Iran Now Controls Four Middle Eastern Capitals
Iran now controls the capital cities in four Middle Eastern nations. The Jerusalem Post reported February 8 that “Yemen falls to Iran in regional proxy war.” You will never guess who helped Iran take over this United States ally. From the Post (emphasis added throughout):
The toppling of the Yemeni government by Iranian backed Shiite Houthis has upped the ante in the regional sectarian Sunni-Shiite struggle.
Yemen is perfectly set to become a sectarian war that will see millions more in foreign funds transferred to various proxy forces in the country …. Sunni states are likely to dramatically increase support for their brothers in the country, not holding back funds from jihadists and other Islamists, just as has been done in Syria. Iran and its allies in the region are not going to sit by either.
Since 2009, America has been conducting an aggressive drone warfare campaign over Yemen. Unwilling to commit ground troops to fight al Qaeda, America convinced the Yemeni government to allow it to drop bombs on al Qaeda suspects. Attacks have occurred in the countryside, at isolated compounds, and on streets outside busy restaurants.
International Security documented 120 attacks reported by the media. Over 800 people have been killed, including 83 civilians. The seemingly indiscriminate nature of drone warfare helped reduce support for the local government, which ruled a population that was already very anti-American. The Yemeni government took a great risk to partner with America.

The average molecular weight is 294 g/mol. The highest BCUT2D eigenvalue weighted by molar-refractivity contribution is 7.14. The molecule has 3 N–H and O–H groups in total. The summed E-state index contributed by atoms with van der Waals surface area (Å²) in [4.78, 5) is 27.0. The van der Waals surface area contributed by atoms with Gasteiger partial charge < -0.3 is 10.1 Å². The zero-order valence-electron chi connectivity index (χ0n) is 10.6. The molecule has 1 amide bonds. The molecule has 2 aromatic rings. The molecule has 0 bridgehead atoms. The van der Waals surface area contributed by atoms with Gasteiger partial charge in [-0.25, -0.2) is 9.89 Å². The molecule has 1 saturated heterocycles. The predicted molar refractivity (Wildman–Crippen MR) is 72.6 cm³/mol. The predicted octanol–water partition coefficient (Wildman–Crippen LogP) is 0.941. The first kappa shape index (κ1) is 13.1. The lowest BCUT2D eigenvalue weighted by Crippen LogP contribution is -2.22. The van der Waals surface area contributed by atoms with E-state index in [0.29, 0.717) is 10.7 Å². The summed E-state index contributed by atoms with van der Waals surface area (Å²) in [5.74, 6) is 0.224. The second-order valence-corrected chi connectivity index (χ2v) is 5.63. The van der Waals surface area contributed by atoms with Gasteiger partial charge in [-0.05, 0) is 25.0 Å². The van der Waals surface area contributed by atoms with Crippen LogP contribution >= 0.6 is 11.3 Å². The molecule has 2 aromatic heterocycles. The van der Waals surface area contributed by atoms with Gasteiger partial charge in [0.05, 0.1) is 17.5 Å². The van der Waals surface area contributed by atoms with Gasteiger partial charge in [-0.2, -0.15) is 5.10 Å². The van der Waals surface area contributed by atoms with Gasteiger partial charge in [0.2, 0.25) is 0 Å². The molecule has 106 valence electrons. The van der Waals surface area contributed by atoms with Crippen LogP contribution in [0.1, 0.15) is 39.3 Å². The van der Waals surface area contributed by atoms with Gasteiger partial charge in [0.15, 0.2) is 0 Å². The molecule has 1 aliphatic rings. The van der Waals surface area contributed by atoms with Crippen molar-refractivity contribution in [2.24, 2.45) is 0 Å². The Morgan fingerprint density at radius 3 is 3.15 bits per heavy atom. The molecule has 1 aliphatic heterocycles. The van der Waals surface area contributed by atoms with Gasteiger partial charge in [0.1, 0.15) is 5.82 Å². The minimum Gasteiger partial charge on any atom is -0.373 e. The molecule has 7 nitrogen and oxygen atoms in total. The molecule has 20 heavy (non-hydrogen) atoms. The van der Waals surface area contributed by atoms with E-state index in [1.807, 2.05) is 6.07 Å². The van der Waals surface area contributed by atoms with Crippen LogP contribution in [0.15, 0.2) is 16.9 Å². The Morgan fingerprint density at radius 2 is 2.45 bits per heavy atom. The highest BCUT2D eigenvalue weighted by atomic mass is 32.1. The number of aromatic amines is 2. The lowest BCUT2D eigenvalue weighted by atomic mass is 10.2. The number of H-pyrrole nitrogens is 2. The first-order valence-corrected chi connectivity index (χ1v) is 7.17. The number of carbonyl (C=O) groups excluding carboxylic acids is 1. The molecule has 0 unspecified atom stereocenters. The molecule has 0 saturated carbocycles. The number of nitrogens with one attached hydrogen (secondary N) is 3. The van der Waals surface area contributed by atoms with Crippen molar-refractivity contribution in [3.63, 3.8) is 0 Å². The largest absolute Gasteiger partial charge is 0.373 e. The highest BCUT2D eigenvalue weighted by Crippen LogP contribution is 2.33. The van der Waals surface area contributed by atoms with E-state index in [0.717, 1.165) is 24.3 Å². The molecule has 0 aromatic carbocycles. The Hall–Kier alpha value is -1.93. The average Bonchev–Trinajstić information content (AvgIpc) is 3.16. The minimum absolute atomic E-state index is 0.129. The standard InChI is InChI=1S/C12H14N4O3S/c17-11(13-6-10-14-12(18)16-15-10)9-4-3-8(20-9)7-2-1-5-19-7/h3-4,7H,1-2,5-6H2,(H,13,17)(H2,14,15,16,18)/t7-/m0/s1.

Yemen was supposed to be the role model for how to fight wars without having to get your hands dirty. It was supposed to work by pairing American airpower with a campaign of building local allies to fight on the ground.
In Yemen, America’s ground allies lost.
Yet what makes this defeat doubly disastrous isn’t that the drone warfare campaign probably contributed to the local government’s waning support, but that it was America who put the final nail in the coffin of the supposedly “U.S-backed” Yemeni government. The Jerusalem Post alludes to this issue (ibid):
And then there is the question of the world superpowers, which we can expect will intervene as they have in Syria, with the U.S. increasingly favoring the Shiite axis, led by Iran, as it does not want to ruin ongoing nuclear negotiations with the country. It also seeks to use Iran to counter Sunni jihadists such as Islamic State and al Qaeda. Recent reports reveal that the U.S. is cooperating with the Houthis to target al Qaeda in the Arabian Peninsula (aqap).
America working with an Iranian-backed militant group that overthrew America’s ally is shocking.
What’s more shocking is when America started working with the Houthis. The Wall Street Journal explains in its January 29 article “In Strategic Shift, U.S. Draws Closer to Yemeni Rebels”:
The U.S. has formed ties with Houthi rebels who seized control of Yemen’s capital, White House officials and rebel commanders said, in the clearest indication of a shift in the U.S. approach ….